Factors Associated with Good and Harsh Parenting of Pre-Adolescents and Adolescents in Southern Africa

Type Report
Title Factors Associated with Good and Harsh Parenting of Pre-Adolescents and Adolescents in Southern Africa
Publication (Day/Month/Year) 2016
URL https://ideas.repec.org/p/ucf/inwopa/inwopa870.html
Background: There is limited research on the factors associated with parenting and the subsequent
outcomes for children and adolescents in southern Africa. Evidence from the global north shows the
importance of parenting on child development.There is a pressing need for such research in the global
south, in order to inform the development of effective interventions to support families.
Method:This working paper presents findings from the analyses of two different observational studies of
caregiver-pre-adolescent (4-13 years, referred to as the ‘pre-adolescent study’) and caregiver-adolescent
(10-17 years, referred to as the ‘adolescent study’) dyads. Regression and structural equation modelling
techniques are used to identify practices constituting good and harsh parenting, factors associated with
these parenting behaviours and child and adolescent outcomes.
Results: Poverty and stigma were found to be negatively associated with good parenting of pre-adolescents
whilst biological parents, depression and multiple adults within a household were positively associated.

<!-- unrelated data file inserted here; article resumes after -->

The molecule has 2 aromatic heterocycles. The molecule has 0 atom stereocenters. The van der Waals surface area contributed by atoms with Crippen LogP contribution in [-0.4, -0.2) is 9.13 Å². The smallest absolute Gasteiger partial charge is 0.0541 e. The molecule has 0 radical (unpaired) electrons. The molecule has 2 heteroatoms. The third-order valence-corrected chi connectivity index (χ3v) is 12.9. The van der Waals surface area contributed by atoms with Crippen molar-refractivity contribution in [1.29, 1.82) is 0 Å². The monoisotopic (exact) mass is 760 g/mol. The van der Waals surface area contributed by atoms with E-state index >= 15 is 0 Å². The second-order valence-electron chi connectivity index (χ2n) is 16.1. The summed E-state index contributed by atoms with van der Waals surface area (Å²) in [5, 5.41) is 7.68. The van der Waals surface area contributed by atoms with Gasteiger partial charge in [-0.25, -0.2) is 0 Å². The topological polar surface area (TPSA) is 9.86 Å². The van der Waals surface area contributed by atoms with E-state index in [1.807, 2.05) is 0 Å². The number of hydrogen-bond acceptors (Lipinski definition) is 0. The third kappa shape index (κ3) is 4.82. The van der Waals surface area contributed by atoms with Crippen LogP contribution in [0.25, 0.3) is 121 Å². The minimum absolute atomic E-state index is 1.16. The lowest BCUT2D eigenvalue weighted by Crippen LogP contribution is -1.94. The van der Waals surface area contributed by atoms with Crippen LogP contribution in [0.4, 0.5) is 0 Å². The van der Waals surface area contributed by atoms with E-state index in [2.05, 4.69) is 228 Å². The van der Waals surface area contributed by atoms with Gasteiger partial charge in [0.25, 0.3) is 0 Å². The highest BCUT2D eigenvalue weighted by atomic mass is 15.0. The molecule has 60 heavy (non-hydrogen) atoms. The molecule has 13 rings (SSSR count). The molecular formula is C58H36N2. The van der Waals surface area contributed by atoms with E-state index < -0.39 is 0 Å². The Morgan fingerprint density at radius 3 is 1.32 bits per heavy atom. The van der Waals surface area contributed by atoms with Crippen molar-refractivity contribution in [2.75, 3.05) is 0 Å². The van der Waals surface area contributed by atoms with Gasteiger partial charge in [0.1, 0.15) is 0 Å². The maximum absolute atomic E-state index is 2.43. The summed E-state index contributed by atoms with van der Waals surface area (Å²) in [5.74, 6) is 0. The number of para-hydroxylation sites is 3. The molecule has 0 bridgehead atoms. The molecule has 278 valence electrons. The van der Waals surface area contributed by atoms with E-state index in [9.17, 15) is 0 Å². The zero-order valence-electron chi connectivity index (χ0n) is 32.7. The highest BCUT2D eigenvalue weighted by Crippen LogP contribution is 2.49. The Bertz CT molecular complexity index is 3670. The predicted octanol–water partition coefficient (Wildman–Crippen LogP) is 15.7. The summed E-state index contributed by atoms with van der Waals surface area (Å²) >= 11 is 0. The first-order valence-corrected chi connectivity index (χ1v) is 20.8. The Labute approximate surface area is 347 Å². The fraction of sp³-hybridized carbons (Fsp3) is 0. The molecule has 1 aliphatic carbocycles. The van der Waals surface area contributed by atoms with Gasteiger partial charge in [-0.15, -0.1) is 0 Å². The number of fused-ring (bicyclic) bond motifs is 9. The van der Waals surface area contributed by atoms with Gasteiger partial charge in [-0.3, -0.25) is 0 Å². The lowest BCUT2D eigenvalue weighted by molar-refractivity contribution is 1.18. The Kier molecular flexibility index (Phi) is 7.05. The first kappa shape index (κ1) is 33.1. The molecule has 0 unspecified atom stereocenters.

Good parenting in pre-adolescents was associated with fewer educational risks and behavioural problems
as well as increased self-esteem, mediated by child trauma and depression. In adolescents, family
disadvantage (poverty, AIDS-ill caregiver and caregiver disability) were found to be associated with an
increase in harsh parenting and poor caregiver mental health, both of which were associated with
increased adolescent health risks.
Conclusion:These findings show the importance of parenting for pre-adolescent and adolescent outcomes
in southern Africa.They also show that structural disadvantage factors are major predictors of less good
parenting. Better support for parents living in high-risk contexts is clearly essential if we are to promote the
health and well-being of the next generation.
Acknowledgements: The authors would like to thank Jasmina Byrne and Heidi Loening from UNICEF
Office of Research – Innocenti for their support and guidance in preparing this paper. We are also grateful
to the external peer reviewers who provided valuable insights and comments: Professor Rajen Govender,
University of CapeTown, Professor Lorraine Radford, University of Central Lancashire and Dominic
Richardson, UNICEF Innocenti. Last but not least, our sincere thanks go to all the families and children
who participated in the research, the brilliant fieldwork research teams, and Alice Redfern, Sarah Hoeksma
and Colleen Kelly.

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